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Balanced funds: Instant diversification, but watch for deadwood

What we're looking at

Balanced funds are far and away the most popular type of mutual fund these days, with net sales for the year through April 30 of $12.7-billion. Today's screen is designed to help investors find consistent balanced funds that have performed well over both the short and long term.

Our screen

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The value of owning a balanced fund is instant diversification. In this screen, we've included Canadian balanced funds that hold stocks and bonds in roughly equal proportions (neutral balanced), and that emphasize stocks (equity balanced) and bonds (fixed-income balanced). The next step was to gather the funds that have produced first- or second-quartile returns for 12 months and 10 years to April 30. Quartiles divide funds in a category into four groups by performance – one is best and fourth is worst.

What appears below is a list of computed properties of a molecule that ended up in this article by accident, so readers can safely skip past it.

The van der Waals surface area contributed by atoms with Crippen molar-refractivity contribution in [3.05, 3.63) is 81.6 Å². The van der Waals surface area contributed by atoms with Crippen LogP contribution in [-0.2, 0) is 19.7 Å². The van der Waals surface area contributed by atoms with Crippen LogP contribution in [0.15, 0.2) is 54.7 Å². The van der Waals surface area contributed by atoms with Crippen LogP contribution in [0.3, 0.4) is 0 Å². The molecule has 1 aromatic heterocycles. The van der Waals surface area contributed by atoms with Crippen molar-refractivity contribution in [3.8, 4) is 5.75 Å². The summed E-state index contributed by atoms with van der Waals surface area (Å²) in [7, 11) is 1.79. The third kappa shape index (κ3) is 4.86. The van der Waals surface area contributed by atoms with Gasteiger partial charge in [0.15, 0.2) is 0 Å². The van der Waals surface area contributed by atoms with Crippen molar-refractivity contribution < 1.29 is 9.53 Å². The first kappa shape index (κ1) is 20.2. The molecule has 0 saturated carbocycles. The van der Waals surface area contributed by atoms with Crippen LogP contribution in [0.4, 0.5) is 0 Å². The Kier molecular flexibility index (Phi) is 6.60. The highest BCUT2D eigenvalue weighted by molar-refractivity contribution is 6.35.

Funds are ranked here from highest average annual 10-year on down.

What we found

You can see today's tough investing environment reflected in the fact that many funds in our screen have lost money in the past 12 months and yet still rank in the first or second quartile. The funds that really stand out here have managed to blend good returns both in the past year and the past decade.

Be careful in interpreting these results, though. Funds may have flourished in the past year because they hold a lot of bonds. When interest rates rise, a heavy bond weighting will drag down a balanced fund. These funds will also lag if we ever get a sustained rally in stocks. Suggestion: Use the fund profiles on Globeinvestor.com to do further research on any funds on this list that look good to you.

Be a choosy consumer of balanced funds. They're hugely popular right now, but there's plenty of deadwood in the category.

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